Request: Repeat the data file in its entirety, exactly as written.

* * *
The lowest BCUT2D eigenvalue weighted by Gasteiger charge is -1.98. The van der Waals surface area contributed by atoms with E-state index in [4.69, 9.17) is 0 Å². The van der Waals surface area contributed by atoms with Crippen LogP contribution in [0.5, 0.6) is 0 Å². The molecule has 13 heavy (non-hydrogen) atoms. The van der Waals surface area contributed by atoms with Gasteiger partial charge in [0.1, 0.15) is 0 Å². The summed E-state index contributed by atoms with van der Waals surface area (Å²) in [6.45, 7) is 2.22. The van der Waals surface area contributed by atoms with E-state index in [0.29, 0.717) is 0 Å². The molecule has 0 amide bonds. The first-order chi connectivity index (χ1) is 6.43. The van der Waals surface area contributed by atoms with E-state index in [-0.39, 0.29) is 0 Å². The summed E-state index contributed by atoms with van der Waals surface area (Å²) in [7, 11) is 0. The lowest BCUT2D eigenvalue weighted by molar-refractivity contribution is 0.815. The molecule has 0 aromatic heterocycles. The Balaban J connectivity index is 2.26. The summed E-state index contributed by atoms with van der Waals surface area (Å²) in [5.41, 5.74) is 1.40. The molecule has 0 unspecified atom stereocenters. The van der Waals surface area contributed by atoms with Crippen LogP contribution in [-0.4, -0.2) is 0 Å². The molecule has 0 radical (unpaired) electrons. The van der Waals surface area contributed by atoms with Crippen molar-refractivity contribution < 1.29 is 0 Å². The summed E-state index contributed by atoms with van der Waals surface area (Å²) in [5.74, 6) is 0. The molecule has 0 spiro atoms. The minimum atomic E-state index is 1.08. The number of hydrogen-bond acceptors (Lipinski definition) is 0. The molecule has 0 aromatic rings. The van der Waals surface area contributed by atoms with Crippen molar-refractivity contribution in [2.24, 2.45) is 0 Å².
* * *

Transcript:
The lowest BCUT2D eigenvalue weighted by Gasteiger charge is -1.98. The van der Waals surface area contributed by atoms with E-state index in [4.69, 9.17) is 0 Å². The van der Waals surface area contributed by atoms with Crippen LogP contribution in [0.5, 0.6) is 0 Å². The molecule has 13 heavy (non-hydrogen) atoms. The van der Waals surface area contributed by atoms with Gasteiger partial charge in [0.1, 0.15) is 0 Å². The summed E-state index contributed by atoms with van der Waals surface area (Å²) in [6.45, 7) is 2.22. The van der Waals surface area contributed by atoms with E-state index in [0.29, 0.717) is 0 Å². The molecule has 0 amide bonds. The first-order chi connectivity index (χ1) is 6.43. The van der Waals surface area contributed by atoms with E-state index in [-0.39, 0.29) is 0 Å². The summed E-state index contributed by atoms with van der Waals surface area (Å²) in [7, 11) is 0. The lowest BCUT2D eigenvalue weighted by molar-refractivity contribution is 0.815. The molecule has 0 aromatic heterocycles. The Balaban J connectivity index is 2.26. The summed E-state index contributed by atoms with van der Waals surface area (Å²) in [5.41, 5.74) is 1.40. The molecule has 0 unspecified atom stereocenters. The van der Waals surface area contributed by atoms with Crippen LogP contribution in [-0.4, -0.2) is 0 Å². The molecule has 0 radical (unpaired) electrons. The van der Waals surface area contributed by atoms with Crippen molar-refractivity contribution < 1.29 is 0 Å². The summed E-state index contributed by atoms with van der Waals surface area (Å²) in [5.74, 6) is 0. The molecule has 0 spiro atoms. The minimum atomic E-state index is 1.08. The number of hydrogen-bond acceptors (Lipinski definition) is 0. The molecule has 0 aromatic rings. The van der Waals surface area contributed by atoms with Crippen molar-refractivity contribution in [2.24, 2.45) is 0 Å².